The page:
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Cardiovascular Disorders
Abdominal Aneurysm
Aortic Insufficiency
Aortic Stenosis
Arterial Occlusive
Atrial Septal Defect
Buerger's Disease
Cardiac Arrhythmias
Cardiac Tamponade
Cardiogenic Shock
Coarctation of the Aorta
Coronary Artery Disease
Dilated Cardiomyopathy
Femoral And Popliteal Aneurysms
Heart Failure
Hypertrophic Cardiomyopathy
Hypovolemic Shock
Mitral Insufficiency
Mitral Stenosis
Myocardial Infarction
Patent Ductus Arteriosus
Pulmonic Insufficiency
Pulmonic Stenosis
Raynaud's Disease
Rheumatic Heart Disease
Septic Shock
Tetralogy of Fallot
Thoracic Aortic Aneurysm
Transposition of The Great Arteries
Tricuspid Insufficiency
Tricuspid Stenosis
Varicose Veins
Ventricular Aneurysm
Ventricular Septal Defect (VSD)

Ventricular Aneurysm

What is Ventricular Aneurysm?

Ventricular aneurysm is a potentially life-threatening condition that involves an out pouching - almost always of the left ventricle - that produces ventricular wall dysfunction in about 20% of patients after myocardial infarction (MI). It may develop within days to weeks after MI or may be delayed for years. Resection improves the prognosis in patients with ventricular failure or ventricular arrhythmias.

Causes of Ventricular Aneurysm

MI causes ventricular aneurysm. When MI destroys a large muscular section of the left ventricle, necrosis reduces the ventricular wall to a thin sheath of fibrous tissue. Under intracardiac pressure, this thin layer stretches and forms a separate noncontractile sac (aneurysm). Abnormal muscle wall movement accompanies ventricular aneurysm.During systolic ejection, the abnormal muscle wall movements associated with the aneurysm cause the remaining normally functioning myocardial fibers to increase the force of contraction to maintain stroke.

Signs & Symptoms of Ventricular Aneurysm

The principle symptom of a ventricular aneurysm is cardiac insufficiency, a condition in which not enough blood is being pumped to the body. Ventricular aneurysm is usually found after a large infarction in the muscle wall of a ventricle

Diagnostic Tests

The following tests may determine the presence of a ventricular aneurysm:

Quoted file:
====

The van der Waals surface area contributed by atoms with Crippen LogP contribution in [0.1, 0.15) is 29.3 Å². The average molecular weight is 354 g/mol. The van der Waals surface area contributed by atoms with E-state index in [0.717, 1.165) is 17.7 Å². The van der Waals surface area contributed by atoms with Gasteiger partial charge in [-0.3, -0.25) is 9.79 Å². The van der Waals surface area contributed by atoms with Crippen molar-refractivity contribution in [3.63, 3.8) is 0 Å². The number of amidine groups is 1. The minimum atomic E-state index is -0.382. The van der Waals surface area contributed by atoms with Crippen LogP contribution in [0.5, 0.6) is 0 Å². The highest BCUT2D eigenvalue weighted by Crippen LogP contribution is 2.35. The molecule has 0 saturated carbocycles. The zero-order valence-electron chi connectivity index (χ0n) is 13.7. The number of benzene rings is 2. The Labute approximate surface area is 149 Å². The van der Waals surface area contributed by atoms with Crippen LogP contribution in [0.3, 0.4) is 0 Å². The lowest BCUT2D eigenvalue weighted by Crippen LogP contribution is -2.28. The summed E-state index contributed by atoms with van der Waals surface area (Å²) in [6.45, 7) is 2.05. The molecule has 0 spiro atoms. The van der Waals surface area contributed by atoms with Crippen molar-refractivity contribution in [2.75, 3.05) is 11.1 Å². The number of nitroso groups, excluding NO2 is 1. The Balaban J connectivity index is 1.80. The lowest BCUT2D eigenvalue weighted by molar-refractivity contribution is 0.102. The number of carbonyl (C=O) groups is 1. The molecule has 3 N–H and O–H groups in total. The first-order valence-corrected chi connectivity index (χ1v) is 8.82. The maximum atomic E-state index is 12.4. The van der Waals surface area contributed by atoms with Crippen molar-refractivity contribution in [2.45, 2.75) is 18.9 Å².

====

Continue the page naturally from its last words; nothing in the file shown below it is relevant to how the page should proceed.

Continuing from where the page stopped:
• Two-dimensional echocardiography demonstrates abnormal motion in the left ventricular wall.
  • Left ventriculography reveals left ventricular enlargement, with an area of akinesia or dyskinesia (during cineangiocardiography) and diminished cardiacu function.
  • Electrocardiography may show persistent ST-segment and T-wave elevations at rest. ST-segment elevation over the aneurysm creates an elevated rounded appearance. Chest X-rays may disclose an abnormal bulge distorting the heart's contour if the aneurysm is large; X-rays may be normal if the aneurysm is small.
  • Noninvasive nuclear cardiology scan may indicate the site of infarction and suggest the area of aneurysm.


Depending on the size of the aneurysm and the presence of complications, treatment may require only routine medical examination to follow the patient's condition, or aggressive measures for intractable ventricular arrhythmias, heart failure, and emboli.

Emergency treatment of ventricular arrhythmia includes I.V. antiarrhythmics, cardioversion, and defibrillation. Preventive treatment continues with oral antiarrhythmics, such as procainamide, quinidine, or disopyramide.

Emergency treatment for heart failure with pulmonary edema includes oxygen, digoxin LV., furose­mide I.V., potassium replacement, morphine sulfate I.V. and, when necessary, nitroprusside I.V. and endotracheal (ET) intubation. Maintenance therapy may include oral nitrates, prazosin, and hydralazine. Systemic embolization requires anticoagulation therapy or embolectomy. Refractory ventricular tachycardia, heart failure, recurrent arterial embolization. and persistent angina with coronary artery occlusion may require surgery. The most effective surgery is aneurysmectomy with myocardial revascularization.


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